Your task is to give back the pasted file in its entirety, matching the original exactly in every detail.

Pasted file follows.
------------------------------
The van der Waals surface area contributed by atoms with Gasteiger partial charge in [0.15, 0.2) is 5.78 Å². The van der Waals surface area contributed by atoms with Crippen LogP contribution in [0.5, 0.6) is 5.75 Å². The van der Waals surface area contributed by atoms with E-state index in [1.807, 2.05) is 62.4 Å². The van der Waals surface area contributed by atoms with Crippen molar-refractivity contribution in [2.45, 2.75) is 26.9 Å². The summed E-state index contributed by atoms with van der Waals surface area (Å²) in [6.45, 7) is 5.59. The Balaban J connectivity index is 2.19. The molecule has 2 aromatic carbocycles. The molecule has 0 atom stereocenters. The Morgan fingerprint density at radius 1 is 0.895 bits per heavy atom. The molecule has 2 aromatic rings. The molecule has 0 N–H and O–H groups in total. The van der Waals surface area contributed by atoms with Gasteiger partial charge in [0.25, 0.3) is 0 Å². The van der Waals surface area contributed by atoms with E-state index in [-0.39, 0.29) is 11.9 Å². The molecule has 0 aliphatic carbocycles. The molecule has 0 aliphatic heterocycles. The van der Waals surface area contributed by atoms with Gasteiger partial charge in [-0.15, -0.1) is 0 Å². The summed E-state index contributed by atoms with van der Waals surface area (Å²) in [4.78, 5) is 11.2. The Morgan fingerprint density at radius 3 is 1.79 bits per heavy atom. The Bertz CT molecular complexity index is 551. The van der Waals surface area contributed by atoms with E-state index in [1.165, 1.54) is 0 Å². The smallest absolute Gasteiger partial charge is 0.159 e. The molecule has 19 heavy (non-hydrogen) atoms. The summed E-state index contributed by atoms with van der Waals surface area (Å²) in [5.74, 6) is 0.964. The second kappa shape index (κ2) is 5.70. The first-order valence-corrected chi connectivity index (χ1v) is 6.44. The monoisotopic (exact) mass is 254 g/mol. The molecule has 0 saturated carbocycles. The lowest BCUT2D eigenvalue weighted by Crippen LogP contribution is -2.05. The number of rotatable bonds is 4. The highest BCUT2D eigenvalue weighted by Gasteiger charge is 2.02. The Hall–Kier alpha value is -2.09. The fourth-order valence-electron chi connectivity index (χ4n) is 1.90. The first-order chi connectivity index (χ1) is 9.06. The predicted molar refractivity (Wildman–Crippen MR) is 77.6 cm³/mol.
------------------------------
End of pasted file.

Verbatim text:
The van der Waals surface area contributed by atoms with Gasteiger partial charge in [0.15, 0.2) is 5.78 Å². The van der Waals surface area contributed by atoms with Crippen LogP contribution in [0.5, 0.6) is 5.75 Å². The van der Waals surface area contributed by atoms with E-state index in [1.807, 2.05) is 62.4 Å². The van der Waals surface area contributed by atoms with Crippen molar-refractivity contribution in [2.45, 2.75) is 26.9 Å². The summed E-state index contributed by atoms with van der Waals surface area (Å²) in [6.45, 7) is 5.59. The Balaban J connectivity index is 2.19. The molecule has 2 aromatic carbocycles. The molecule has 0 atom stereocenters. The Morgan fingerprint density at radius 1 is 0.895 bits per heavy atom. The molecule has 2 aromatic rings. The molecule has 0 N–H and O–H groups in total. The van der Waals surface area contributed by atoms with Gasteiger partial charge in [0.25, 0.3) is 0 Å². The van der Waals surface area contributed by atoms with E-state index in [-0.39, 0.29) is 11.9 Å². The molecule has 0 aliphatic carbocycles. The molecule has 0 aliphatic heterocycles. The van der Waals surface area contributed by atoms with Gasteiger partial charge in [-0.15, -0.1) is 0 Å². The summed E-state index contributed by atoms with van der Waals surface area (Å²) in [4.78, 5) is 11.2. The Morgan fingerprint density at radius 3 is 1.79 bits per heavy atom. The Bertz CT molecular complexity index is 551. The van der Waals surface area contributed by atoms with E-state index in [1.165, 1.54) is 0 Å². The smallest absolute Gasteiger partial charge is 0.159 e. The molecule has 19 heavy (non-hydrogen) atoms. The summed E-state index contributed by atoms with van der Waals surface area (Å²) in [5.74, 6) is 0.964. The second kappa shape index (κ2) is 5.70. The first-order valence-corrected chi connectivity index (χ1v) is 6.44. The monoisotopic (exact) mass is 254 g/mol. The molecule has 0 saturated carbocycles. The lowest BCUT2D eigenvalue weighted by Crippen LogP contribution is -2.05. The number of rotatable bonds is 4. The highest BCUT2D eigenvalue weighted by Gasteiger charge is 2.02. The Hall–Kier alpha value is -2.09. The fourth-order valence-electron chi connectivity index (χ4n) is 1.90. The first-order chi connectivity index (χ1) is 9.06. The predicted molar refractivity (Wildman–Crippen MR) is 77.6 cm³/mol.